Farewell to the Land, where the gloom of my glory,
Arose, & o’ershadowed the Earth with her fame…

Post War & Final Years

After the defeat of Napoleon, Charles was employed against pirates operating in the Mediterranean.

The decline in the post-war economy continued. The regimental payroll handled by Austen & Co. fell further to £34,000 in 1815, and was reorganised with some new investments into Austen, Maunde & Tilson. However, financial difficulties continued.

During August, Jane began work on The Elliots (later to be Persuasion). It was rare for Jane Austen to definitely set her story in a specific time frame, but this novel is a notable exception. She places it eight years after “the year six”, allowing the characters Admiral Croft, and Captains Wentworth, Harville and Bentwick to come home from the sea - clearly placing the beginning of it in the summer of 1814.

That fall a new publisher, John Murray, accepted Emma. He offered to buy the copyright, along with that of Mansfield Park and Sense and Sensibility , for £450. Henry refused, but shortly afterwards took ill, almost to the point of death. Jane settled for publication on commission, with Murray taking 10% of profits. One of the doctors called in to tend to Henry had ties to the Court, which led to an invitation to Carlton House. She visited on November 13, and met Mr. Clarke, the Regent’s Librarian, who convinced her (against her wishes) to dedicate Emma to the Prince. At the end of December, 1815, it was published, advertised as being ‘By the Author of “Pride and Prejudice,” &c.

Henry’s business woes continued. The Alton partnership of Austen, Gray & Vincent was declared bankrupt at the end of 1815. This led to the failure of Austen, Maunde & Tilson of London. His banking business and Army Agency collapsed on March 15, 1816,and he left London. Jane fortunately had put her £600 into the Navy 5% Stock. However, such financial misfortunes did little to upset this tight family. Henry quickly recovered his enthusiasm and returned to his boyhood intention of taking Holy Orders.

Following the defeat of Napoleon, Charles and the Pheonix had been sent to operate against the pirates infesting the Greek Archipelago, In February 1816, while at Smyrna (Asia Minor), he was ordered to Gibraltar to join Lord Exmouth’s expedition to Algiers. A gale sprang up. They tried to seek refuge in the port of Chisme. Despite cutting away her masts and putting out three anchors, she was driven ashore when the wind shifted. The ship was destroyed, although no lives were lost, and the stores were salvaged. (News of Charles’ shipwreck would have reached Chawton at about the same time as that of Henry’s financial difficulties.) On April 22, a court-martial acquitted him, his officers and crew, blaming the disaster on the Greek pilots. However, the mere fact that he had lost a ship under his command slowed the advancement of his career. It also put him ashore, and thus into financial straits.

Likewise, Frank remained on Half-Pay at £200 a year which, along with his invested savings, allowed for reasonable comfort. But it prevented him from keeping his promise of £50 a year towards his mother’s upkeep.

Financial difficulties were not the only concern for the Austens. Early in 1816 Jane began to feel unwell, but without anything specific, no one took any particular notice, and she seems to have taken it as part of turning forty. Letters from this time show Jane extremely busy with her many nephews and nieces. Emma had made her a bit over £221, but Murray claimed he lost money on the latest edition of Mansfield Park, so that in February she only received £38.18s. At this time she was rewriting The Elliots into Persuasion.

Jane planned to recover the manuscript of Susan from the publisher Crosby, and revise it into a new work to be called Catherine. Early in 1816, Henry approached (the now) Crosby & Co., with an offer to buy back the work and resign all rights to the copyright at the original price (£10). The publisher, in financial straits, agreed. When the deal was sealed, Henry informed him that the author was the same as that of Pride and Prejudice. Jane began rewriting the work, which would become Northanger Abbey. The changes would reflect the “period, places, manners, books, and opinions [that] have undergone considerable changes”, since it was first written in 1803.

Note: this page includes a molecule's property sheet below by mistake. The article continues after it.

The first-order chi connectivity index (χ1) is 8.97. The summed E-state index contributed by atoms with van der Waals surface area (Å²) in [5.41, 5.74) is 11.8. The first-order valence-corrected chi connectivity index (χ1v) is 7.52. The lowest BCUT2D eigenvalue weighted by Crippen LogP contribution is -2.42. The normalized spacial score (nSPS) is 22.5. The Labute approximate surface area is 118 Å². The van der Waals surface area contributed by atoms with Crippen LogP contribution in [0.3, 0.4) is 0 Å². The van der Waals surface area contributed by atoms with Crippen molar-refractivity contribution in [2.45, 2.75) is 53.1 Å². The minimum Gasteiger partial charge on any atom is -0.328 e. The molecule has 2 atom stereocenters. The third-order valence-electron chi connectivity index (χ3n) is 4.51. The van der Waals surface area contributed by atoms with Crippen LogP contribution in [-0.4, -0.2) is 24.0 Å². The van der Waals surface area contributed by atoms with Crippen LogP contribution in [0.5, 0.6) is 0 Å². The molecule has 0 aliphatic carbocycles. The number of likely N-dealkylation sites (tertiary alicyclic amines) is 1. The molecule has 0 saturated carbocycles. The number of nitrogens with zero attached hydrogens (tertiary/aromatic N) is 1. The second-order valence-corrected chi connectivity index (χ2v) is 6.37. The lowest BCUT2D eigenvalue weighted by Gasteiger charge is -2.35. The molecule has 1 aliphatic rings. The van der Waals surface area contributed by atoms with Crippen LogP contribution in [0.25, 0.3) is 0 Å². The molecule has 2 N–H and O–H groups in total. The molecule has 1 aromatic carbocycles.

The summer 1816 proved to be one of the coldest and wettest in decades. In July, Jane completed her first draft of Persuasion, which included what were to become known as the “cancelled chapters”. By the end of August she had rewritten the novel in its final form. In December, Henry was ordained, and obtained the curacy of Chawton, which gave him 52 guineas a year.

In January 1817 Jane began working on Sanditon. Her health showed periods of improvement and decline, but generally went downward. In January she claimed to be feeling better, yet often had to rest upon three chairs pushed together while her mother rested upon the sofa. Despite her illness she completed twelve chapters of her new novel by March. In a sign of the times, one of the characters said that his “Trafalgar house” would be followed by “Waterloo Crescent” because “it is more the thing now.”

On March 18 she ceased working on Persuasion, and suffered a fever and a bilious attack. Mid-April she took to her bed, and made her will on the 27th. Her health continued to decline, although she claimed sometimes to be doing better. Early on the morning of July 18 she died, and was buried in Winchester Cathedral on the 24th.

That December, Northanger Abby and Persuasion were published together, along with a “Biographical Notice” added by Henry.

Postscrpt: Later Naval Careers of the Austen Brothers

In 1826, Charles returned to sea with his appointment to the frigate Aurora on the Jamaica station.. From thence he went on to become flag-captain on the Winchester on the North American and West Indian station. In late 1830, he fell from the mast during a gale, receiving a considerable hurt to his chest, and returned to England for treatment. He fully recovered, and from 1838-41 was aboard the Bellerophon in the Mediterranean, where he campaigned against the Viceroy of Egypt. He received the Companion of the Bath. He became Rear Admiral in 1846 and in February, 1850 was appointed Commander in Chief of the East India and China station. He died of cholera on October 8, 1852.

Francis spent thirty years on shore, but still rose in his profession. His last naval service was commanding the North American and West India station (1844-1848), at the end of which he became a full Admiral. He returned to England and was promoted to Admiral of the Fleet in 1863, and died August 10, 1865.

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Further details on the Royal Navy ships mentioned in this series can be found at Ships of the Old Navy.

If you are interested in commenting or discussing anything in this series the Dregston Chronicle Board has graciously been made available.

The author may be contacted at: jeverett@sympatico.ca